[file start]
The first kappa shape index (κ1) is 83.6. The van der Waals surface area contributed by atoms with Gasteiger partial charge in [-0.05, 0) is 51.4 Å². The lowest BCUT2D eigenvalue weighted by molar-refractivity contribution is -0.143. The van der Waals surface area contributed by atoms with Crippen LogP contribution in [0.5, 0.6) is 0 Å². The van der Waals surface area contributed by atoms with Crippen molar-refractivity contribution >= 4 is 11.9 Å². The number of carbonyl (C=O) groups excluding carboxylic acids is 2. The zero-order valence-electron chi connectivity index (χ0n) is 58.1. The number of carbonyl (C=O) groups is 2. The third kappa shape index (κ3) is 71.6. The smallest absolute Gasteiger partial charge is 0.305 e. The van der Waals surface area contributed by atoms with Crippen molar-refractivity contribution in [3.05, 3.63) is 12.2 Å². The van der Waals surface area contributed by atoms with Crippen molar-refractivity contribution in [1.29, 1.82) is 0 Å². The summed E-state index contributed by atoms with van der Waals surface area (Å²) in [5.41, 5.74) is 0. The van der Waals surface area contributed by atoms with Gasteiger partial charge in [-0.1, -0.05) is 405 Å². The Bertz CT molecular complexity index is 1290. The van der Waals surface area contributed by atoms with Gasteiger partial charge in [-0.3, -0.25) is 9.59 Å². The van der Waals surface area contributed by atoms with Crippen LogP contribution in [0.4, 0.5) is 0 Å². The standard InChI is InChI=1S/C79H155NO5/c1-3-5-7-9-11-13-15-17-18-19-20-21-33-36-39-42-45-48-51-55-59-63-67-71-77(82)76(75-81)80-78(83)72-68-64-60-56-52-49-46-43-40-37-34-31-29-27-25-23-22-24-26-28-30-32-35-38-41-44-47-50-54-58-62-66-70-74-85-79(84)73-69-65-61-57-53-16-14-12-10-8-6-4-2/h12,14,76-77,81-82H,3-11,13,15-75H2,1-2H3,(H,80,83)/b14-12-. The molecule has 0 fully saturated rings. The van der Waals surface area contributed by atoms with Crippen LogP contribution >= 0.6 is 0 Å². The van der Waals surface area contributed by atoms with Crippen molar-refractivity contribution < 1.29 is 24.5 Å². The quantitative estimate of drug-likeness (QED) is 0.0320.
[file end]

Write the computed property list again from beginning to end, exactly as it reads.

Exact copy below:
The first kappa shape index (κ1) is 83.6. The van der Waals surface area contributed by atoms with Gasteiger partial charge in [-0.05, 0) is 51.4 Å². The lowest BCUT2D eigenvalue weighted by molar-refractivity contribution is -0.143. The van der Waals surface area contributed by atoms with Crippen LogP contribution in [0.5, 0.6) is 0 Å². The van der Waals surface area contributed by atoms with Crippen molar-refractivity contribution >= 4 is 11.9 Å². The number of carbonyl (C=O) groups excluding carboxylic acids is 2. The zero-order valence-electron chi connectivity index (χ0n) is 58.1. The number of carbonyl (C=O) groups is 2. The third kappa shape index (κ3) is 71.6. The smallest absolute Gasteiger partial charge is 0.305 e. The van der Waals surface area contributed by atoms with Crippen molar-refractivity contribution in [3.05, 3.63) is 12.2 Å². The van der Waals surface area contributed by atoms with Crippen molar-refractivity contribution in [1.29, 1.82) is 0 Å². The summed E-state index contributed by atoms with van der Waals surface area (Å²) in [5.41, 5.74) is 0. The van der Waals surface area contributed by atoms with Gasteiger partial charge in [-0.1, -0.05) is 405 Å². The Bertz CT molecular complexity index is 1290. The van der Waals surface area contributed by atoms with Gasteiger partial charge in [-0.3, -0.25) is 9.59 Å². The van der Waals surface area contributed by atoms with Crippen LogP contribution in [0.4, 0.5) is 0 Å². The standard InChI is InChI=1S/C79H155NO5/c1-3-5-7-9-11-13-15-17-18-19-20-21-33-36-39-42-45-48-51-55-59-63-67-71-77(82)76(75-81)80-78(83)72-68-64-60-56-52-49-46-43-40-37-34-31-29-27-25-23-22-24-26-28-30-32-35-38-41-44-47-50-54-58-62-66-70-74-85-79(84)73-69-65-61-57-53-16-14-12-10-8-6-4-2/h12,14,76-77,81-82H,3-11,13,15-75H2,1-2H3,(H,80,83)/b14-12-. The molecule has 0 fully saturated rings. The van der Waals surface area contributed by atoms with Crippen LogP contribution >= 0.6 is 0 Å². The van der Waals surface area contributed by atoms with Crippen molar-refractivity contribution < 1.29 is 24.5 Å². The quantitative estimate of drug-likeness (QED) is 0.0320.